'Natural ingredients and bush tucker' as Aboriginal students take over Adelaide fine dining


A group of students from across South Australia are being given training using native ingredients to set them up for careers in hospitality.

At a fine dining restaurant overlooking the River Torrens and Adelaide’s city skyline, emu, crocodile and kangaroo are on the menu for a group of Aboriginal students.

A wide range of native cuisine is being served at the Red Ochre restaurant in North Adelaide including ingredients such as lemon myrtle, fried saltbush and finger lime.

It’s all part of what those in the industry say is a booming interest in native cuisine from customers, and for this group of students, it’s something they hope to draw inspiration from as they begin their careers in the hospitality industry.

Kyle Sampson
Kyle Sampson, 17, is taking part in the program.

"It involves our culture and I’m very keen on my culture," Ngarrindjeri teenager Kyle Sampson told SBS News.

"Natural ingredients and bush tucker, it’s all good."

“It keeps it [culture] alive and it keeps you knowing who you and your people are.”

Kyle, 17, is from Mount Barker and one of 11 students from the South Australian Aboriginal Secondary Training Academy participating in an inaugural program giving secondary school students the chance to gain a free TAFE level certificate three in hospitality.

The students hail from across the state and come together for three intensive training weeks in Adelaide. The course is fully funded by the state government’s Work Ready program.

There are other restaurants involved in the training program including Italian restaurant Carmines and Co in Port Adelaide.

Hospitality students
Hospitality students Aislin Aspel, Shakaya Walsh and Leesha Goldsmith.

The program teaches the kids the basics of the hospitality industry, working in kitchens, behind the bar and table service, and hopes to give them the practical experience and knowledge to make them highly employable in the industry.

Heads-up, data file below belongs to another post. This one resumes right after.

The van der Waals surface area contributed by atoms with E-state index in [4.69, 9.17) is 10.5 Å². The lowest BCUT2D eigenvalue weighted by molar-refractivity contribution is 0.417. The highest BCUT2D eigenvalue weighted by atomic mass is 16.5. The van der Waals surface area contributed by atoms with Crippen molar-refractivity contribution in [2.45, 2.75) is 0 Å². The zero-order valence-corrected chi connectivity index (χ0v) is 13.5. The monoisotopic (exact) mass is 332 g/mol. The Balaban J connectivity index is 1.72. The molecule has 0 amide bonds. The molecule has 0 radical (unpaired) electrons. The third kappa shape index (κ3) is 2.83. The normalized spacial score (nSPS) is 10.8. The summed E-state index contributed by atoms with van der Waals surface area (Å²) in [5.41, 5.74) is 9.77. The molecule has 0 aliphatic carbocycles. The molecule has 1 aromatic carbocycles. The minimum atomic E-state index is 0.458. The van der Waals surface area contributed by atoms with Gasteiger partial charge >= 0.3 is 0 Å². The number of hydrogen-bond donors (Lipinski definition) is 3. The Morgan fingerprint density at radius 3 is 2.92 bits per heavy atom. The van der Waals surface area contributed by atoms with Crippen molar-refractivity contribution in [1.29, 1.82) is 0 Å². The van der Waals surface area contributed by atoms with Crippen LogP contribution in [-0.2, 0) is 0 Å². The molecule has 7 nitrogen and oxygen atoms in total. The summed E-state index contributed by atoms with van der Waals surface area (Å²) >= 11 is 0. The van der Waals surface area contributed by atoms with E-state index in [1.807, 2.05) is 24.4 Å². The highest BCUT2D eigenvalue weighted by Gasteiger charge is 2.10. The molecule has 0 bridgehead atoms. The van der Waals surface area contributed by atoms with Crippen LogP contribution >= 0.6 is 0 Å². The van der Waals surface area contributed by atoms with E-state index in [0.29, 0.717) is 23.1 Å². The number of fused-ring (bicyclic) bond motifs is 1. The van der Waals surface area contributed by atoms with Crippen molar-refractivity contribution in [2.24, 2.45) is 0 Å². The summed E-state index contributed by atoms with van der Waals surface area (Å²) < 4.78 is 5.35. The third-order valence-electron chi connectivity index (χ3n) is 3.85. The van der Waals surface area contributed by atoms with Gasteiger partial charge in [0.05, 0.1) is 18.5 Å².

For Kyle, who hopes to gain work as a bartender or barista when he finishes school, the course has helped him increase his confidence in communicating and working in the industry.

“Growing up, my parents never had any of these opportunities to work in a workplace like this and get a learning education in a good environment. They never had that, so they are pretty happy for me and where I am now,” he said.

Youth unemployment in South Australia is at 15.2 per cent, higher than the national average of 11.6 per cent.

Among Aboriginal and Torres Strait Islander youth across the country unemployment rates are at 27 per cent according to the Australian Bureau of Statistics - almost twice as much as the non-Indigenous rate.

The program's training coordinator Dee Slade has been teaching hospitality for almost two decades. She said it is heartening to see the group of young Aboriginal students coming through and learning practical skills in the workplace.

“In the beginning, the students were very quiet they didn’t talk much, they certainly didn’t work together as a group and as the training progressed they have become more confident,” she said.

Some of the students have already gained casual employment through the course and Ms Slade said the industry is supportive of helping young Aboriginal students get their foot in the door.

“Hospitality is very under-represented by Indigenous people, so we would definitely like to see more working in the industry,” she said.

Daniel Reece, head chef at Red Ochre, says interest in native cuisine is growing.

“In the last year or so especially in Adelaide, we have noticed a huge trend of restaurants dropping what they have been doing and focusing on natives. I think we are in an era where people are trying to get past what they have always known and try something different,” he said.

Daniel Reece
Head chef at Red Ochre, Daniel Reece, says interest in native cuisine is growing.

The restaurant, which serves kangaroo tail gyoza and tempura crocodile as staples, is extremely popular with tourists, but Mr Reece said interest was also growing among locals.

Young people, he said, have a lot to offer the industry.

“I think being introduced to hospitality, in general, is a really good thing for any young person to do,” he said.

After trying many of the native flora including sunrise lime, ground wattleseed and karkalla for the first time, 16-year-old Mikaela Ridney-Kropinyeri from Adelaide says she is interested in using them herself in the future as she hopes to gain employment working in the kitchen.

“I would certainly like to add some of the sweeter things to modern-day desserts and give more of an Indigenous twist to the food,” she said.

“Working in an environment where it does happen and learning things from more of a practical side is really good.”

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